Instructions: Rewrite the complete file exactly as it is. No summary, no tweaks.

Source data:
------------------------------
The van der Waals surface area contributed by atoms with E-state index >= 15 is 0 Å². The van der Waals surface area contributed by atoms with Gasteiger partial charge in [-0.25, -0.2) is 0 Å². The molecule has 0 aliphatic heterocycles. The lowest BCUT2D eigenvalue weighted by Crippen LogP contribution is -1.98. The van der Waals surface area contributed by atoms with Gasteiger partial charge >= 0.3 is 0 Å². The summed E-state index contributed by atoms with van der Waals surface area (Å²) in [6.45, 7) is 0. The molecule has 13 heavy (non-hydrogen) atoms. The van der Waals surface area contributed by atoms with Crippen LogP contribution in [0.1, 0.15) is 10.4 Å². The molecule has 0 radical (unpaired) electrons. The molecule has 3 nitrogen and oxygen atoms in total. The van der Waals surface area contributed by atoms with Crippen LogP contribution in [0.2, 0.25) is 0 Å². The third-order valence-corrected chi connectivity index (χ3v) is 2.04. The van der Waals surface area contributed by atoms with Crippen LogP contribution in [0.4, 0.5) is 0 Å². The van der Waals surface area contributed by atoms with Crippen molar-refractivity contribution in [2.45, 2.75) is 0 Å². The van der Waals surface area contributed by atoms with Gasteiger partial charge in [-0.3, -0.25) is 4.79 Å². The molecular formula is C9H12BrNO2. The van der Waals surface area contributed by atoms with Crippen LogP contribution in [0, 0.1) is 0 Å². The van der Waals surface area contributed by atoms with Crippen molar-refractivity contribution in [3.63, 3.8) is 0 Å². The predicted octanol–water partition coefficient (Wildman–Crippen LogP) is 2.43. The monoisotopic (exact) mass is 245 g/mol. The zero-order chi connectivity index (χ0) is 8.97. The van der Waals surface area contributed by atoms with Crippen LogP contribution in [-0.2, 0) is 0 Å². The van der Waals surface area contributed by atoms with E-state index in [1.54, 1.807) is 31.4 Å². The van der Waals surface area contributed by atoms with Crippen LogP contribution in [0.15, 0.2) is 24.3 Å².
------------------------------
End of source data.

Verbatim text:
The van der Waals surface area contributed by atoms with E-state index >= 15 is 0 Å². The van der Waals surface area contributed by atoms with Gasteiger partial charge in [-0.25, -0.2) is 0 Å². The molecule has 0 aliphatic heterocycles. The lowest BCUT2D eigenvalue weighted by Crippen LogP contribution is -1.98. The van der Waals surface area contributed by atoms with Gasteiger partial charge >= 0.3 is 0 Å². The summed E-state index contributed by atoms with van der Waals surface area (Å²) in [6.45, 7) is 0. The molecule has 13 heavy (non-hydrogen) atoms. The van der Waals surface area contributed by atoms with Crippen LogP contribution in [0.1, 0.15) is 10.4 Å². The molecule has 0 radical (unpaired) electrons. The molecule has 3 nitrogen and oxygen atoms in total. The van der Waals surface area contributed by atoms with Crippen LogP contribution in [0.2, 0.25) is 0 Å². The third-order valence-corrected chi connectivity index (χ3v) is 2.04. The van der Waals surface area contributed by atoms with Crippen LogP contribution in [0.4, 0.5) is 0 Å². The van der Waals surface area contributed by atoms with Crippen molar-refractivity contribution in [2.45, 2.75) is 0 Å². The van der Waals surface area contributed by atoms with Gasteiger partial charge in [-0.3, -0.25) is 4.79 Å². The molecular formula is C9H12BrNO2. The van der Waals surface area contributed by atoms with Crippen LogP contribution in [0, 0.1) is 0 Å². The van der Waals surface area contributed by atoms with Crippen molar-refractivity contribution in [3.63, 3.8) is 0 Å². The predicted octanol–water partition coefficient (Wildman–Crippen LogP) is 2.43. The monoisotopic (exact) mass is 245 g/mol. The zero-order chi connectivity index (χ0) is 8.97. The van der Waals surface area contributed by atoms with Crippen LogP contribution in [-0.2, 0) is 0 Å². The van der Waals surface area contributed by atoms with E-state index in [1.54, 1.807) is 31.4 Å². The van der Waals surface area contributed by atoms with Crippen LogP contribution in [0.15, 0.2) is 24.3 Å².